The COVID-19 Alcohol Paradox: British Household Purchases During 2020 Compared With 2015-2019
British supermarket-panel data suggest no increases in overall sales and purchases of alcohol following COVID-19 lockdowns, yet survey and mortality data suggest otherwise. This paper attempts to unravel the paradox.
Based on purchase data of 79,417 British households from Kantar Worldpanel, the researchers undertake controlled interrupted time series analysis of the impact of COVID-19 confinement introduced on March 23, 2020, and variably applied during 2020, compared to purchases during 2015 to 2019 as controls. The researchers also undertook Poisson regression analyses to estimate if changes in purchases differed by household socio-demographic and economic factors.
Excess off-trade household alcohol purchases (expressed as grams of ethanol) following the introduction of confinement, were 29.2% higher (95% CI = 25.8% to 32.5%) for the post-confinement months of 2020, being larger until mid-July 2020 (37.5%, 95%CI = 33.9 to 41.26%) when pubs re-opened with restrictions, and smaller (24.6%, 95%CI = 21.6 to 27.7) thereafter.
During the time of complete pub closures, and fully adjusting for no on-trade purchases, household purchases of alcohol did not change when compared with the same time period during 2015–2019 (coefficient = -0.9%, 95%CI = -5.6 to 3.8).
Excess purchases from March 23 to December 31, 2020 varied by region of Great Britain, being higher in the north of England, and lower in Scotland and Wales.
Excess purchases were greater in the most deprived households, compared with the least deprived households.
Excess purchases increased substantially as the amount of alcohol normally purchased by a household increased, with the top one fifth of households that normally bought the most alcohol increasing their purchases more than 17 times than the bottom one fifth of households that bought the least alcohol.
That the heaviest buyers of alcohol increased their purchases the most, with some independent impact of socio-economic disadvantage, might explain why reported alcohol problems and recent alcohol-related death rates might have increased.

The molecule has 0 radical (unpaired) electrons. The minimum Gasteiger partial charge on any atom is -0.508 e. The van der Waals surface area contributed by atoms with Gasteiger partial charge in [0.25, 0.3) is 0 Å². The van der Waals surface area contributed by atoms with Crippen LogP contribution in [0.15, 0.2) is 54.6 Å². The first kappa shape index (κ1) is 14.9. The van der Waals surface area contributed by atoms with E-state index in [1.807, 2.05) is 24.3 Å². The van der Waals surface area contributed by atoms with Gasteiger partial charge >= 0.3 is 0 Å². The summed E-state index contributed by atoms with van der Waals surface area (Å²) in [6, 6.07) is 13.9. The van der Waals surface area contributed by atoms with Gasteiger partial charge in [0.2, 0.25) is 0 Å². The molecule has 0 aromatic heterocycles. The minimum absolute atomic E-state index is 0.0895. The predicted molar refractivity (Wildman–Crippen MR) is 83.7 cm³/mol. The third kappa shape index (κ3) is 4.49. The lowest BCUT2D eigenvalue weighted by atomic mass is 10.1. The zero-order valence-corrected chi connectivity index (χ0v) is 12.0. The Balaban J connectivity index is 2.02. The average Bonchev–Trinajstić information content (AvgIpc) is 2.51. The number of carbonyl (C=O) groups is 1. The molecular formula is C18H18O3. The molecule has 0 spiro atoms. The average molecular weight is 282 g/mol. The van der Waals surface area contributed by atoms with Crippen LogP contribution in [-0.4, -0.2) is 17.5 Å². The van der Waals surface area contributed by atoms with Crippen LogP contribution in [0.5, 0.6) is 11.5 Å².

A conclusion of this is that alcohol policy to reduce high consumption of alcohol, and the availability of help and treatment to reduce alcohol consumption become more important during extraordinary times, such as COVID lockdowns.
Research in context
The researchers wanted to find answers to several questions through this study. What impact did pub closures have on alcohol use and therefore health? Did people use more or less alcohol at home as a result? And were these trends the same across society?
They used Kantar’s WorldPanel shopping survey to map out alcohol use habits over time, analysing around 5 million purchases of alcohol from almost 80,000 households between 2015 and 2020.
The first look at the data showed that alcohol buying in England, Scotland and Wales didn’t increase significantly overall between March and July 2020, once missing sales from pubs and restaurants were taken into account. However, public health data showed many people felt they had increased their use. Additionally, official government statistics showed a sharp rise in deaths directly linked to alcohol in 2020.
This created the paradox of how alcohol purchases could have not changed much while alcohol-specific deaths increased?
To answer this question, the researchers annalyzed the shopping data according to how much alcohol households would normally buy before lockdown, where those people lived and how much they earned.
The researchers found that people who were already using the most amount of alcohol, and thus at highest risk of harm, before the pandemic increased their purchases even more. The increase in alcohol buying by the top fifth of pre-pandemic household consumers was 17 times greater than the increase by the bottom fifth.
The purchasing differed geographically as well. households in the north-east of England and Yorkshire and Humber increased their purchases more than those in other parts of Britain.
Worryingly, the households in most deprived communities, who are already at the highest risk of harm had increased their alcohol purchasing even more during the pandemic.
Another extraordinary event like a lockdown in UK could further exacerbate the alcohol problem in UK. It is necessary that the UK government implements effective alcohol policy solutions to curb future problems.